Changes from one J-1 program category to another (i.e. research scholar to student or vice versa) are NOT usually permitted by the State Department or the USCIS. Therefore, exchange visitors should not be brought into the U.S. on J-1 visas under one program category with the assumption that they can shift easily to another program category after their arrival. For category changes from research J-1 to ECFMG’s clinical J-1, please refer to ECFMG’s website or contact the Visa & Licensing Office.
B-1/B-2 or VISA WAIVER (WT/WB)
EVs who enter the U.S. on a tourist or personal business visa (B-1/B-2) will face difficulty in changing their status to J-1 visa. It may take over 6 months to obtain J-1 status in the U.S., or they have to leave the U.S. and re-enter on a J-1 visa status. EVs on B-1/B-2 or Visa Waiver status will not be permitted to participate as an Exchange Visitor during this period, nor can they receive any U.S. monies. EVs on Visa Waiver status will not be permitted to change their status within the U.S.
USCIS processing time can be greatly reduced by submitting a premium processing request, along with the H petition, to the USCIS. This check for $1225 should be made payable to: United States Citizenship and Immigration Services. Premium processing time at USCIS cannot exceed 15 working days.
Attorney Outsource Option:
All Initial H-1B processing is outsourced to immigration counsel (referred by the Dean's Office). Outsourced H-1B cases will entail legal fees. Due to prevailing wage issues, all bargaining unit H1-B cases must be paid by the department.
Please note that if you are in the United States and applying for a change of visa status to H-1B, any travel plans should be put on hold until the visa has been approved by USCIS. The visa could take up to 6 months or longer for the USCIS to approve.
H-1B Portability Provisions:
H-1B workers who are currently employed in H-1B status are allowed to move to another H-1B employer in a similar position and be put on payroll once the USCS filing receipt is issued. Once USCIS has approved the new H-1B petition, the individual may continue employment with the new employer without interruption. The portability provisions require that the H-1B temporary worker be employed at the current employer at the time UCLA files a petition with USCIS on their behalf. Verification of employment, such as pay stubs, may also be needed.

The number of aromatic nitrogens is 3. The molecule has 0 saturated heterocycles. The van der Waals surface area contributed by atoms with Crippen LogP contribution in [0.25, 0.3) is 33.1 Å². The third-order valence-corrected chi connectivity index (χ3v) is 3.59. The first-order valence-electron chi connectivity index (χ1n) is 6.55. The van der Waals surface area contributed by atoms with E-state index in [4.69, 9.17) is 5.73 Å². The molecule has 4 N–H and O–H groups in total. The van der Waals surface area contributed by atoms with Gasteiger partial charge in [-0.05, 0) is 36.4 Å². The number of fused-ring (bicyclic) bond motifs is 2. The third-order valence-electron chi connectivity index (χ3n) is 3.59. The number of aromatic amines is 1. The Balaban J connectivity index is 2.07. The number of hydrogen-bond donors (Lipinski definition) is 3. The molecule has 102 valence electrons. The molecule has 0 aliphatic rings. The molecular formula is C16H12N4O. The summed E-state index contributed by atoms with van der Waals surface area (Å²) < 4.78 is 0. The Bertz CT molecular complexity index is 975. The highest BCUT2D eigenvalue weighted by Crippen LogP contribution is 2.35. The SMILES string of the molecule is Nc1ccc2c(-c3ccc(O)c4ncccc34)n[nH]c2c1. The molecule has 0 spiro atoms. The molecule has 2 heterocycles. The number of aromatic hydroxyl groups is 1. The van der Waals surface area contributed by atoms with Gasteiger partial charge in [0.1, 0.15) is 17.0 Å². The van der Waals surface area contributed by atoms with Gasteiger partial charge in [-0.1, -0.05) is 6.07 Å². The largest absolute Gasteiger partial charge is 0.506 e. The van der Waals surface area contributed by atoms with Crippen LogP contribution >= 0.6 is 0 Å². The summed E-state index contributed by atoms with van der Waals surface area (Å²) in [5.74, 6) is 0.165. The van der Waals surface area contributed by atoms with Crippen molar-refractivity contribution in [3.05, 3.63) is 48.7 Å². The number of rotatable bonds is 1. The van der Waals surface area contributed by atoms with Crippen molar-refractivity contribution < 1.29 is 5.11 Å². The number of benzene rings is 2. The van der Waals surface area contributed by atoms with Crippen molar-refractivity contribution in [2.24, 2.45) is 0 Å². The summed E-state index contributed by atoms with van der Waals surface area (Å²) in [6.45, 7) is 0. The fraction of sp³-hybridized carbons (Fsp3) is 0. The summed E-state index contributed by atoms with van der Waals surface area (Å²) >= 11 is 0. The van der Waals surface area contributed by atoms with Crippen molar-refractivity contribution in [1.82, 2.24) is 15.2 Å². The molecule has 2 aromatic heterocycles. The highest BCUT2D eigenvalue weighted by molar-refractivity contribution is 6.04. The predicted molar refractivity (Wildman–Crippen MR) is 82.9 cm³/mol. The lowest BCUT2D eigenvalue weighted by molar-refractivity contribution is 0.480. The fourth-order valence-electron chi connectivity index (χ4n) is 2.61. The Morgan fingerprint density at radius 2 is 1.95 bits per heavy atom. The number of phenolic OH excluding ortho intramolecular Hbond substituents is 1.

TN PROFESSIONALS UNDER NAFTA
Under the North American Free Trade Agreement (NAFTA), Canadian and Mexican citizens in designated professions may be admitted into the United States in TN status for one year intervals to work in their professions. Please note there are substantial differences in the procedures to acquire TN status for Canadian and Mexican citizens. Those individuals who have legal permanent residence in Canada, but do not have Canadian citizenship are ineligible for TN status. Citizens of Canada may use TN status to teach and do research at the University. The TN category for physicians does not support a clinical residency or fellowship. Citizens of Mexico may use the TN visa status and to do research. The documentation and procedures for Mexican nationals to obtain TN status involves the filing of a Labor Condition Application (LCA), a process similar to the H-1B category. For TN applications and processing guidelines, please contact the Dashew Center for International Students & Scholars (DCISS).